Urgent Magnum recall as lollies 'unsafe' to eat due to risk of metal and plastic

A man eats an Magnum ice cream as a new survey from YouGov has revealed most Britons believe a Magnum is not an ice lolly. PA Photo. Picture date: Friday August 7, 2020. More than one in four Britons named a Magnum as their favourite ice lolly in a previous YouGov poll two years ago. See PA story SOCIAL Magnums. Photo credit should read: Mike Egerton/PA Wire
Magnum has issued an important food recall -Credit:Mike Egerton/PA Wire

A major food recall for Magnum lollies has been issued as the treats could be contaminated with metal and plastic.

Food giant Unilever issued the recall for Magnum Almond Ice Cream Sticks on Wednesday, revealing that the product is "unsafe to eat". No other varieties are affected other than three packs of the 100g lollies of this flavour.

As a "precaution" against the possible presence of plastic and metal, the firm recalled the treats in the UK and Ireland. Unilever apologised for the inconvenience and bid customers to contact their the careline team.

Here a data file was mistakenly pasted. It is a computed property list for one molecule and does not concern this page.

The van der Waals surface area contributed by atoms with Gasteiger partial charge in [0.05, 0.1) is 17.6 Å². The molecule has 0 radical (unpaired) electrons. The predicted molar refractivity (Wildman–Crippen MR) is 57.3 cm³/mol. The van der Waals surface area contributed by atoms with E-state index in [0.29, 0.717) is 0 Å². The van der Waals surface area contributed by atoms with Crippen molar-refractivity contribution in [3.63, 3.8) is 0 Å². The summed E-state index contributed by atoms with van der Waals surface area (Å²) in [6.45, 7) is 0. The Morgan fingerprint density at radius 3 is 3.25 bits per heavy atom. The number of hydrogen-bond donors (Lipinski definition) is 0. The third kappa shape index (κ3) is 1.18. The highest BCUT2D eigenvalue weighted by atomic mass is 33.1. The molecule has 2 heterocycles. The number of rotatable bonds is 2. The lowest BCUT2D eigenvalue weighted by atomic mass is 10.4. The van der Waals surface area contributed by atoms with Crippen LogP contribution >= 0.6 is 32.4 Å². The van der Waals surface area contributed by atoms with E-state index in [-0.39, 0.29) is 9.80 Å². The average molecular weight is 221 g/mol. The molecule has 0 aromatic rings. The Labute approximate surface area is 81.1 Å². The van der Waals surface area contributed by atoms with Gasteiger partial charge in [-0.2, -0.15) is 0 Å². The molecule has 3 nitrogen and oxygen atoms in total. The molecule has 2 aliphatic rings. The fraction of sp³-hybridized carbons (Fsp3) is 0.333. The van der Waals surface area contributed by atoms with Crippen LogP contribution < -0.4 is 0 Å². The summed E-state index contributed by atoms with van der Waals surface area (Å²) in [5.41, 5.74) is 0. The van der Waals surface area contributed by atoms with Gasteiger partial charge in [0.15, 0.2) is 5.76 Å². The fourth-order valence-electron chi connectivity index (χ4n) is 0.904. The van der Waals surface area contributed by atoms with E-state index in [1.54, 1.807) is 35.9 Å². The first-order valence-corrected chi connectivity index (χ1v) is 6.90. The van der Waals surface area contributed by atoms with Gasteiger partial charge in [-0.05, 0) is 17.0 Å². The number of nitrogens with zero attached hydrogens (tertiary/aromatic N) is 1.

The recall notice said: "In the UK and Ireland we are recalling a limited number of Magnum Almond Ice Cream Sticks as a precaution due to the possible presence of plastic and metal."

Shoppers are being told to check the information printed on the side of the Magnum boxes. Affected Magnum Almond products have one of the following batch codes: L3338, L3339, L3340, L3341, L3342 and a best before date of 12/2025. The warning states that no other products or countries are affected.

The Food Standards Agency (FSA) urged people not to consume the treats. "If you have bought the above product do not eat it," adds the FSA. "Instead, any customers with queries or concerns can contact the careline team for further guidance on 0800146252 or email ukicare@unilever.com."

The latest alert follows a string of recalls from Asda, Co-op, Waitrose and Marks and Spencer over 'unsafe' items. Waitrose recalled olives that may contain glass whilst prawns from Asda have shown incorrect use-by dates.

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